Jo has got me addicted to konjac sponges for cleansing and exfoliating. They are made of Korean tree roots and are 100 per cent natural and sustainable. They last around three months. I’ve got Jo using dry shampoo for volumising when she’s too busy to wash her hair (I use Une Nuit A Bali Dry Shampoo).

Our Celtic roots mean we both suffer from redness. Jo has scarring on her cheeks due to rosacea, which flares up with the weather and stress. Mine is problematic when I eat certain foods. We manage it using aromatherapy oils such as lavender and frankincense, which are both in our Seahorse Plankton products.

Jo Hanley Photography

JO-ANNE Mum was an Oriflame make-up lady. I remember going to Oriflame parties at people’s houses. This was my first lesson in beauty – listening to people discuss skincare and what they wanted from their products.

Growing up, I always admired Mum’s hair. It was long, thick, poker-straight and naturally blonde. It still is. Unfortunately, I didn’t inherit it – my hair is fine and flyaway, which is why I am furiously developing a 100 per cent natural haircare range.

I’m more adventurous than Mum – in beauty and in life. I love to travel, staying in communities where we have set up links such as Rwenzori village in the Democratic Republic of Congo. I have had my hair every colour and cut – even a skinhead at one point. It is how I create my look, which can go from 20s Gatsby style make-up to 70s Abba-inspired glam. Mum is very 1990s in her approach – think Michelle Pfeiffer. I encourage her to keep to this as it suits her and she feels confident with it.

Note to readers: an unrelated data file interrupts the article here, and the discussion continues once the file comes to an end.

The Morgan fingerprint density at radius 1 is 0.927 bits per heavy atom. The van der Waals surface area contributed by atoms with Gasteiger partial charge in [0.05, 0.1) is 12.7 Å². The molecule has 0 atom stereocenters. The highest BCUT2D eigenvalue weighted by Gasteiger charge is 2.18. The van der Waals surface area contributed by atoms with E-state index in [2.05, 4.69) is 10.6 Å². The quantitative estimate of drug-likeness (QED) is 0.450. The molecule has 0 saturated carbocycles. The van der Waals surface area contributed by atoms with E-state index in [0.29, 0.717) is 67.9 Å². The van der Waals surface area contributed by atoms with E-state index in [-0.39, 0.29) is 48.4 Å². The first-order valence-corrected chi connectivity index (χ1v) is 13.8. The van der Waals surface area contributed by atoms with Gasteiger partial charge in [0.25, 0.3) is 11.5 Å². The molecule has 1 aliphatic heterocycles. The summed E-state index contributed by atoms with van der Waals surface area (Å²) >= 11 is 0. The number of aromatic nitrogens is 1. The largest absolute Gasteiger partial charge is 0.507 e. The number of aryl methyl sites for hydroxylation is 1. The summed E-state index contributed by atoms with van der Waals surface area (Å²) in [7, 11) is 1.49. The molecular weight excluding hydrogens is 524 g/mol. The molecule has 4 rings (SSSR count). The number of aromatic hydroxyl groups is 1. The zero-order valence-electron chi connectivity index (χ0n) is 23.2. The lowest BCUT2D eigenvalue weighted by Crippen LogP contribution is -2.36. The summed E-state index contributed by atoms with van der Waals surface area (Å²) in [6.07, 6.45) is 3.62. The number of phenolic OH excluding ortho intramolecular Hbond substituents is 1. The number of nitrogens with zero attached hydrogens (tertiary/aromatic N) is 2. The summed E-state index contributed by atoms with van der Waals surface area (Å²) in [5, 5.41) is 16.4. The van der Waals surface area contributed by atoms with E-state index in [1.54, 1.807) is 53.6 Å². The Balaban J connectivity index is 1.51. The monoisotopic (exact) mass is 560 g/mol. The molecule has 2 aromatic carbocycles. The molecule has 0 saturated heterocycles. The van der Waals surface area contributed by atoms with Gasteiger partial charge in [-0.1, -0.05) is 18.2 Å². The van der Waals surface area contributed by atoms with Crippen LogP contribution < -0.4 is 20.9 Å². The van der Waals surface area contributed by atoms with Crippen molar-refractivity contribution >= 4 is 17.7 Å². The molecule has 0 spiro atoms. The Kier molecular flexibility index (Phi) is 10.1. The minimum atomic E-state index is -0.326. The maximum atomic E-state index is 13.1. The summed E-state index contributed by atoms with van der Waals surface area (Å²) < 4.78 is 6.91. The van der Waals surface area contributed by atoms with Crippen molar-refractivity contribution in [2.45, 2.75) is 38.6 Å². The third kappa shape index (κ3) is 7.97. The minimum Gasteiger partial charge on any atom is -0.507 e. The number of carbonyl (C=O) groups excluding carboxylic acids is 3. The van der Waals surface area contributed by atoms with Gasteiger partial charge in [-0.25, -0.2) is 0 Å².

Mum has always encouraged me to have a good skincare regime. She advocated using natural products and a ‘less is more’ approach to make-up, highlighting your best features and not hiding your flaws. This is something I plan to pass on to my own daughter as well as the idea of green beauty – natural ingredients in sustainable packaging from an ethical business.

I love trying new products. We bought the Liberty London advent calendar because it was a way of discovering new brands. At the moment I love Weleda Skin Food, Chantecaille Just Skin Tinted Moisturiser and Lipstick Queen’s Frog Prince Lipstick. I am constantly giving Mum products to test. The Beauty Kitchen range is only tested on humans, never animals, so Mum and I are the first ones to try anything new.

If I were in her bathroom I would steal her secret rose body oil recipe. Rose oil is great for both anti-ageing and treating sensitive skin issues such as acne. Mum has been making it for years for herself but never seems to give me any!

Beauty Kitchen is available at Holland & Barrett,

The ageless beauty gurus

Beauty vlogger and entrepreneur Tricia Cusden, 70, trained as a make-up artist at the age of 65 when she set up Look Fabulous Forever, a make-up range for older women. She is the author of Living the Life More Fabulous: a guide to feeling great whatever your age. Her eldest daughter Anna, 43, joined the company four years ago and is now the CEO . Anna is married with sons aged seven and nine. She and Tricia both live in Southwest London.

Ronnie Temple

Tricia Like my own mother, I wear make-up every single day. It takes about 20 minutes but, apart from my lippie, I don’t have to retouch it before bedtime. When I was growing up my mum loved applying make-up. She used a limited range of products from Max Factor and Revlon, but she always looked her best, even if she was only popping out to the shops.